With hesitation, regulators in both the United States and European Union approved Google’s $12.5 billion acquisition of Motorola Monday paving the way for the search giant to potentially manufacture its own phones.
In a press release announcing approval of the deal, the Department of Justice stated that Google’s potential approach to FRAND (fair reasonable and non discriminatory licensing) raised “significant concern” with the department as Google was “more ambiguous” than its rivals in affirming its commitments to standard practices.
“Google’s commitments have been less clear,” the DOJ explained in the statement.
“In particular, Google has stated to the IEEE and others on Feb. 8, 2012, that its policy is to refrain from seeking injunctive relief for the infringement of standard essential patents against a counter-party, but apparently only for disputes involving future license revenues, and only if the counterparty: forgoes certain defenses such as challenging the validity of the patent; pays the full disputed amount into escrow; and agrees to a reciprocal process regarding injunctions.”
“Google’s statement therefore does not directly provide the same assurance as [Apple's and Microsoft's] statements concerning the exercise of its newly acquired patent rights,” said the DOJ.
The DOJ concluded that the acquisition of Motorola Mobility’s patent portfolio by Google would not substantially lessen competition.
The DOJ made a commitment in the statement to continue to monitor the use of standard essential patents in the wireless device industry, with particular zeal in the smartphone and tablet sector.
Officials in the European Union also had some concerns with the deal.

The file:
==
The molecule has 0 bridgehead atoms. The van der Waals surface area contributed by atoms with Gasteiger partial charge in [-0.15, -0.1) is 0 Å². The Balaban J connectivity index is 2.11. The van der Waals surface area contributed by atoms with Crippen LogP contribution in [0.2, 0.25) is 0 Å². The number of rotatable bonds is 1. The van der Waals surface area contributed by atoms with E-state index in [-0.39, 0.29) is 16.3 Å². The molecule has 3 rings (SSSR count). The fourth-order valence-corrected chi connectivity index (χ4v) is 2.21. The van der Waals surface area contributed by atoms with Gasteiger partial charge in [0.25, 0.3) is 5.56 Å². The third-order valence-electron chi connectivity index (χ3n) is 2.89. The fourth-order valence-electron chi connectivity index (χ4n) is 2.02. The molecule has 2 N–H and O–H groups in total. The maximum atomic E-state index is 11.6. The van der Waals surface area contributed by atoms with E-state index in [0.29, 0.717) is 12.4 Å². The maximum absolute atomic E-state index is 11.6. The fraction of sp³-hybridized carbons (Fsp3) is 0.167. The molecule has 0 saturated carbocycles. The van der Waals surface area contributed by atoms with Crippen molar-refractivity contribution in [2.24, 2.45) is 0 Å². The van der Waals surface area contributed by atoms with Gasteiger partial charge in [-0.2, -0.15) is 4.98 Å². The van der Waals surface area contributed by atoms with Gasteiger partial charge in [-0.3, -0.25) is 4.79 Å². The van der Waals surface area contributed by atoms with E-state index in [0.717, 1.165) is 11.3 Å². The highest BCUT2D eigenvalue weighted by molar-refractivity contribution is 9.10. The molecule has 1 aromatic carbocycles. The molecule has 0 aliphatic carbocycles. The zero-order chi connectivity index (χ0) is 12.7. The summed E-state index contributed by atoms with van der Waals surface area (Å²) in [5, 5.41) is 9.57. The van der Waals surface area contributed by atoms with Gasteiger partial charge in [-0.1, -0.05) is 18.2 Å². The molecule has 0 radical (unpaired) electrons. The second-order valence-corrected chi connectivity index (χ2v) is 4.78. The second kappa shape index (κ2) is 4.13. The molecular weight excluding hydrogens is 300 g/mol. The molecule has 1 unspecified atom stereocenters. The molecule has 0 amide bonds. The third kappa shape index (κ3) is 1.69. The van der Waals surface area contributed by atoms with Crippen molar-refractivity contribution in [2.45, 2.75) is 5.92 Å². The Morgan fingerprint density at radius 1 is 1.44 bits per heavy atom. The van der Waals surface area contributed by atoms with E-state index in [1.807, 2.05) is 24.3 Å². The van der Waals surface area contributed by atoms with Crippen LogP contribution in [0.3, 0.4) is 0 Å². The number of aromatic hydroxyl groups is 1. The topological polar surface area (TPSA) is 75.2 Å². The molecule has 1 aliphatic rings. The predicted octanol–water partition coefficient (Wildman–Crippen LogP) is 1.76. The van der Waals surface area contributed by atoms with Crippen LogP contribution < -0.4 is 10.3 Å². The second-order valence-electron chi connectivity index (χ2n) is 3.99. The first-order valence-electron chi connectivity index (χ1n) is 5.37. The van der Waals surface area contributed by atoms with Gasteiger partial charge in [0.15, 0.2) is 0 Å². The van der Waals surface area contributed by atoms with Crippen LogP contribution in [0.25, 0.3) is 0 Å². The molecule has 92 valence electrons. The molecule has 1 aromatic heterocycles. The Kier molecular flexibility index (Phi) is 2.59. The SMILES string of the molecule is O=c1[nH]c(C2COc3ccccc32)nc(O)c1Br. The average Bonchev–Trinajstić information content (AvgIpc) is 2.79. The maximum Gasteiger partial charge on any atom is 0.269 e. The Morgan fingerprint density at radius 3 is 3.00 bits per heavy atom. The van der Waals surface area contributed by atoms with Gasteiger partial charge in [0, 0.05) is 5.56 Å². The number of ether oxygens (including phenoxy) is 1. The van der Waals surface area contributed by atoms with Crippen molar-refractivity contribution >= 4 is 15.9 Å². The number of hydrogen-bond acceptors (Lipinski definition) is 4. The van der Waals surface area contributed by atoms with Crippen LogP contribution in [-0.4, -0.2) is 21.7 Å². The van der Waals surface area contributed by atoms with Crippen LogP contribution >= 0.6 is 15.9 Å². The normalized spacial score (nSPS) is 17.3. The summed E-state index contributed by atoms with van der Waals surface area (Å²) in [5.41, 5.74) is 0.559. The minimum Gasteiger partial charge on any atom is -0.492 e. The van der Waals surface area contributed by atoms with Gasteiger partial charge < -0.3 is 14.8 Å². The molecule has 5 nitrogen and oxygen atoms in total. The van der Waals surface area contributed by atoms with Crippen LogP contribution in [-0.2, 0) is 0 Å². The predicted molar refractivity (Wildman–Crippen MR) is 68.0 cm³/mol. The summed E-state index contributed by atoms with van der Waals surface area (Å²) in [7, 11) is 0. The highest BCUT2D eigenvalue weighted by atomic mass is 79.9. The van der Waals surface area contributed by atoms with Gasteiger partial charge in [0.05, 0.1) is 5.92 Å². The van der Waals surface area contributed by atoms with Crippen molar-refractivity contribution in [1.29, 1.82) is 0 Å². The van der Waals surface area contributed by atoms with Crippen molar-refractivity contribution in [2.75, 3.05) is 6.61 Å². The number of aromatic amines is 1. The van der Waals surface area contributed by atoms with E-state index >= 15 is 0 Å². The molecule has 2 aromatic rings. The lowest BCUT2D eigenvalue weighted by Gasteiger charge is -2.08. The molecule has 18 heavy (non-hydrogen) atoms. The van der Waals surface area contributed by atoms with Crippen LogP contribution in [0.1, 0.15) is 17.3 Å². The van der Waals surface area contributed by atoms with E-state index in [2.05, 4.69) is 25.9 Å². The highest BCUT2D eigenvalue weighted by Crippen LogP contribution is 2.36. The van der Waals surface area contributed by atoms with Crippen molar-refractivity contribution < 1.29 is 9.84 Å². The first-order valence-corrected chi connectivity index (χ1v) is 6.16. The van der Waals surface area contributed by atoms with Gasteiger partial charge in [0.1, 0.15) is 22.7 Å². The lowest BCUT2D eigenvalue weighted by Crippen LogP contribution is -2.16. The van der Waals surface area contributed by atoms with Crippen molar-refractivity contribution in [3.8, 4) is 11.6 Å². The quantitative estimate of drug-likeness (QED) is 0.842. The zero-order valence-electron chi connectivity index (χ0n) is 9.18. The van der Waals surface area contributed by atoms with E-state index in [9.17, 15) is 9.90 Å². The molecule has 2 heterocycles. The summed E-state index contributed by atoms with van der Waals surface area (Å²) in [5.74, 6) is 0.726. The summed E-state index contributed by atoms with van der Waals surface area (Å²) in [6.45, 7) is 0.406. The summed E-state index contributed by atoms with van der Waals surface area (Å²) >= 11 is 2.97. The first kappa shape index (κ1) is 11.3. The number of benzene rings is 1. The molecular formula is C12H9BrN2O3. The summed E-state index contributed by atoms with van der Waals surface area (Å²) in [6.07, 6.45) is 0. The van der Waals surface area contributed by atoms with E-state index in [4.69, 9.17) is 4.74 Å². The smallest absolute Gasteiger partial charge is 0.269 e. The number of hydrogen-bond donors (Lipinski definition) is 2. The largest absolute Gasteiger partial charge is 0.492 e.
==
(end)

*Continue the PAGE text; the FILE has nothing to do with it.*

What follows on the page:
“We have approved the acquisition of Motorola Mobility by Google because, upon careful examination, this transaction does not itself raise competition issues,” stated Joaquín Almunia, E.U. Competition Commissioner Joaquin Almunia in a press release. “Of course, the Commission will continue to keep a close eye on the behavior of all market players in the sector, particularly the increasingly strategic use of patents.”
“This merger decision should not and will not mean that we are not concerned by the possibility that, once Google is the owner of this portfolio, Google can abuse these patents, linking some patents with its Android devices,” Commissioner Almunia told Reuters.
The DOJ approved a separate patent deal later on Monday that allowed Google’s chief competitors, namely Microsoft, RIM, and Apple, to acquire 6,000 patents from the now-defunct Canadian telecom manufacturer Nortel Networks. Officials also allowed Apple’s acquisition of some patents formerly held by Novell.
“The combination of Google and Motorola Mobility will help supercharge Android,” Don Harrison, Google’s vice president and deputy general counsel, posted on the company’s blog. “It will also enhance competition and offer consumers faster innovation, greater choice and wonderful user experiences.”